Germany’s Finance Minister-in-Waiting Demands Hard Line From ECB
Christian Lindner, the pro-business leader pushing to become Germany’s next finance minister, warned the European Central Bank must resist the temptation to help out highly indebted euro countries as inflation accelerates.
In comments posted on social media, Lindner took aim at Germany’s political class for “underestimating” the dangers of inflation after getting drawn into a fight with two American economists over his determination to constrain government borrowing.
“If the ECB gets caught up in the fiscal policy of heavily indebted countries, it would have little means to fight inflation,” Lindner wrote Saturday. Containing price increases is a social responsibility and letting inflation run out of control leads to poverty, he argued.
Lindner’s party, the FDP, is pushing for limits on spending in the three-way coalition talks that will determine the direction of Germany’s economic policy for the next four years. While the Social Democrats and, especially, the Greens want a more expansive fiscal policy to drive the transition to a low carbon economy, 42-year-old Lindner argues that it is risky to pile up too much public debt.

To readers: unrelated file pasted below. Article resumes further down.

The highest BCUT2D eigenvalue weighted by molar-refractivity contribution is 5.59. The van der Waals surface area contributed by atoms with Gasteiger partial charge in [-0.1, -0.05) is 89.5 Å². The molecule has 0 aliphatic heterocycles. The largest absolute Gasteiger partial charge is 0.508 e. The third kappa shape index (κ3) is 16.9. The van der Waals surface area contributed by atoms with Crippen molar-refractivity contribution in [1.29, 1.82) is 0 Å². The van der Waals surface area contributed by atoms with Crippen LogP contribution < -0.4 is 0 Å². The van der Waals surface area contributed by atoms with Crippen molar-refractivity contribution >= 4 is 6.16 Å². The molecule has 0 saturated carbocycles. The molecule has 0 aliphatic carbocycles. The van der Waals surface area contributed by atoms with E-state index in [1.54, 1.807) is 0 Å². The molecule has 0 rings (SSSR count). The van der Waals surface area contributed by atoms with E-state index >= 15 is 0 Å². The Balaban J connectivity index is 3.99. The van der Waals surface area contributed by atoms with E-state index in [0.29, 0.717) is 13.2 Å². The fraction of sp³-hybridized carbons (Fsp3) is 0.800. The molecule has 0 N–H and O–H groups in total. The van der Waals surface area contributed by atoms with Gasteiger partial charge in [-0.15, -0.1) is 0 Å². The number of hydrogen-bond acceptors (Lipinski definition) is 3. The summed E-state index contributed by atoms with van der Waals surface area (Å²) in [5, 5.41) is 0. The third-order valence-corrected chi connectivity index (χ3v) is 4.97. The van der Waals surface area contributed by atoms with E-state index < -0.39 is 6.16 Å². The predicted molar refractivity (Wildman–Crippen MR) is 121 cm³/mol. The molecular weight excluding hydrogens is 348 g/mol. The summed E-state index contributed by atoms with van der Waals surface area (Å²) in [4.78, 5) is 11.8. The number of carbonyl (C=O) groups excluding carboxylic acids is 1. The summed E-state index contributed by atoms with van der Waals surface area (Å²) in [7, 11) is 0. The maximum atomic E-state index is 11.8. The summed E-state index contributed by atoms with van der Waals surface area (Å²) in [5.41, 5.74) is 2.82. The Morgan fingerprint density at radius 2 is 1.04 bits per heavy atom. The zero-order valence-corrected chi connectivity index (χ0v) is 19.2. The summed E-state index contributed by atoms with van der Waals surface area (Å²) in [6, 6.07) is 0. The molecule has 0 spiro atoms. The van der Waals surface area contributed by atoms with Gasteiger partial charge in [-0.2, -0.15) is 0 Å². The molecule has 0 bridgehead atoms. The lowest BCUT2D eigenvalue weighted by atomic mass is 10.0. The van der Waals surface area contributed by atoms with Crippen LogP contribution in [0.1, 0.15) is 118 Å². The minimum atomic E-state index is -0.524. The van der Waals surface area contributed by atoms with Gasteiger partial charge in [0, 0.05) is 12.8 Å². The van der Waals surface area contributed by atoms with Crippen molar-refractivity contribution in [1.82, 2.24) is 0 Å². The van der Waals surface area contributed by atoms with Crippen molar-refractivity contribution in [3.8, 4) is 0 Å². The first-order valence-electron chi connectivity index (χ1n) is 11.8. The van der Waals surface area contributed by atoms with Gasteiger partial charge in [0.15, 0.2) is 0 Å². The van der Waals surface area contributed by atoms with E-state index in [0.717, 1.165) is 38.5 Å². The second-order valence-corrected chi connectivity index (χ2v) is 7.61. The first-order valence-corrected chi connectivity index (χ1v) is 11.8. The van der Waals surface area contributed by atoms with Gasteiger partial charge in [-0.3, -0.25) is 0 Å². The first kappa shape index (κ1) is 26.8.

He has also said he wants control of the finance ministry as a condition for joining the next government and is aiming to seal the deal as the coalition horse-trading plays out in Berlin over the next few weeks.
Nobel laureate economist Joseph Stiglitz and Adam Tooze, a professor of history at Columbia University, warned in the weekly newspaper Zeit that Lindner’s views on public finances are “conservative cliches” that would prevent Germany getting the investment it needs. They want the Greens co-leader, Robert Habeck, to be finance minister instead.
During the first phase of the coalition talks, the three parties agreed to stick to the constitutional debt brake which limits new borrowing to 0.35% of gross domestic product. But they are at odds over how far they should go in using loopholes and off-balance-sheet structures to raise additional funds.
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